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Durham is getting its own health team

By Chris Jones/The Oshawa Express

Durham Region will be taking the lead with its own Ontario Health Team.

Deputy Premier and Minister of Health Christine Elliott was recently at Grandview Children’s Centre to announce the team.

The Durham Ontario Health Team is one of the first 24 entities in the province’s new model of organizing and delivering health care units.

The goal is for healthcare organizations to better connect with patients and providers in their communities, and to improve patient outcomes.

Elliott told the crowd she was excited to be back in Durham, noting her son received therapy services at Grandview.

“I think I mentioned at some point along the way that I was interested in the organization, and next thing I knew I was on the board,” she said. “But it was a wonderful experience, I have many many happy memories of being here at Grandview.”

She said many patients are feeling disconnected in a “fractured healthcare system,” and change is a long time coming.

“It was only a short time ago that our [Conservative] government was elected,” she said. “And an even shorter time ago that the People’s Health Care Act was passed.”
Elliott explained with the act now passed, the legislation enables the creation of the Ontario Health Teams.

“The scope and scale of our transformation , however, has only really been made possible by the enthusiasm, the experience, the knowledge, and the dedication of all of our healthcare professionals,” she said.

To Elliott, while people in Ontario are fortunate to have strong healthcare professionals, they also deal with capacity pressures.

“Across Ontario, some patients and families are actually getting lost in the system – they’re falling through the cracks, waiting too long to get the care and supports they need,” she said. “That is why our government did make a commitment to the people of Ontario to build a sustainable and connected public health care system focused both on the needs of patients, and on ending hallway healthcare.”

Elliott said there are four pillars to the provinces health plan to end hallway healthcare.

The first pillar is prevention and health promotion to keep patients as healthy as possible in communities, and keep them out of the hospital.

The second is providing the right care in the right place.  According to Elliott, this pillar will ensure patients receive care in the most appropriate setting, which isn’t necessarily always at the hospital.

Integration and improved patient flow is the third pillar, and Elliott said this will better integrate care providers to help patients spend less time waiting in hospitals when they’re ready to be discharged.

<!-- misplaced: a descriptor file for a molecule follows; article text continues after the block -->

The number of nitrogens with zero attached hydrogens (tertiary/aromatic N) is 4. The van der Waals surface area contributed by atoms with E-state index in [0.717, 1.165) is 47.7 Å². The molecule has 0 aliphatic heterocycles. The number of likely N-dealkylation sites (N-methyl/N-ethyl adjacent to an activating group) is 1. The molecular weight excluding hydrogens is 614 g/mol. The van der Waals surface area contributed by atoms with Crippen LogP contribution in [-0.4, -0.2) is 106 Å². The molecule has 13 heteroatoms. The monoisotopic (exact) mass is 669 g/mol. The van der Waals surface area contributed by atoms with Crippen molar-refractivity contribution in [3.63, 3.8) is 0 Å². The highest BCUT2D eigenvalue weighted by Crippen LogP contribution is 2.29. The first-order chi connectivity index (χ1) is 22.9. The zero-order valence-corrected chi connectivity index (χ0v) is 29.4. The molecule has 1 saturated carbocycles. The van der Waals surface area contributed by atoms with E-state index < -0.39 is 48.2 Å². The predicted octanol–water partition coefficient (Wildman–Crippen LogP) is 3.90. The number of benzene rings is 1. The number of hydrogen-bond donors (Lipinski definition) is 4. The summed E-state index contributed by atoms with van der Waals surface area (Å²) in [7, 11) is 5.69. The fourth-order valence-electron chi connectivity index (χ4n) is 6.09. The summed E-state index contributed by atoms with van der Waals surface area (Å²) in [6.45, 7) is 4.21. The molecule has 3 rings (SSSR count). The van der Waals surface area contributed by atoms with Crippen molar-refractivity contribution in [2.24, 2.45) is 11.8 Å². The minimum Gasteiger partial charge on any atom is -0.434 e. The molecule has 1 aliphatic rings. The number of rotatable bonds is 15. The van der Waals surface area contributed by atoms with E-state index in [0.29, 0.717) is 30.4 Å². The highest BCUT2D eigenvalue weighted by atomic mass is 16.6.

Finally, the fourth pillar is building capacity. The province hopes to build new hospital and long-term care beds, and also increase community based services across the province.

She also said the Durham team will create 24/7 navigation and care coordination services for patients.

“This will of course be implemented in phases, so that eventually, after the initial targets have been reached, you are going to be able to spread out the care to make sure that all the people living within your geographic area are going to be able to receive services from Durham community health teams,” she said.

Matt Anderson, president and CEO at Lakeridge Health, said he is proud to be a member of the Durham Ontario Health Team.

“It’s a remarkable opportunity for us to redesign our local health system, and re-imagine healthcare delivery all across Durham Region,” said Anderson. “To improve access for patients and families, and caregivers and in our local community, and to create opportunities to work in more collaborative fashion together.”

The team made up of 17 Durham-based organizations submitted its application earlier last month.

Organizations involved with the proposal include Alzheimer Society Durham Region; Community Care Durham; Lakeridge Health; Grandview Children’s Centre; Carea Community Health Centre; March of Dimes Canada; Durham Region; and VON Durham, among others.

The initial focus of the team will be on improving service delivery and care for two high needs groups: older adults living with frailty and individuals living with complex conditions (including children and youth), with a focus on mental health and addictions.

The team also includes plans for improving home and community care anda ccess to digital health. As the Durham OHT evolves, a patient partnering office will be established, which will offer standardization for patient experience processes and improve coordination and system-navigation services so patients are able to access care when and where they need it.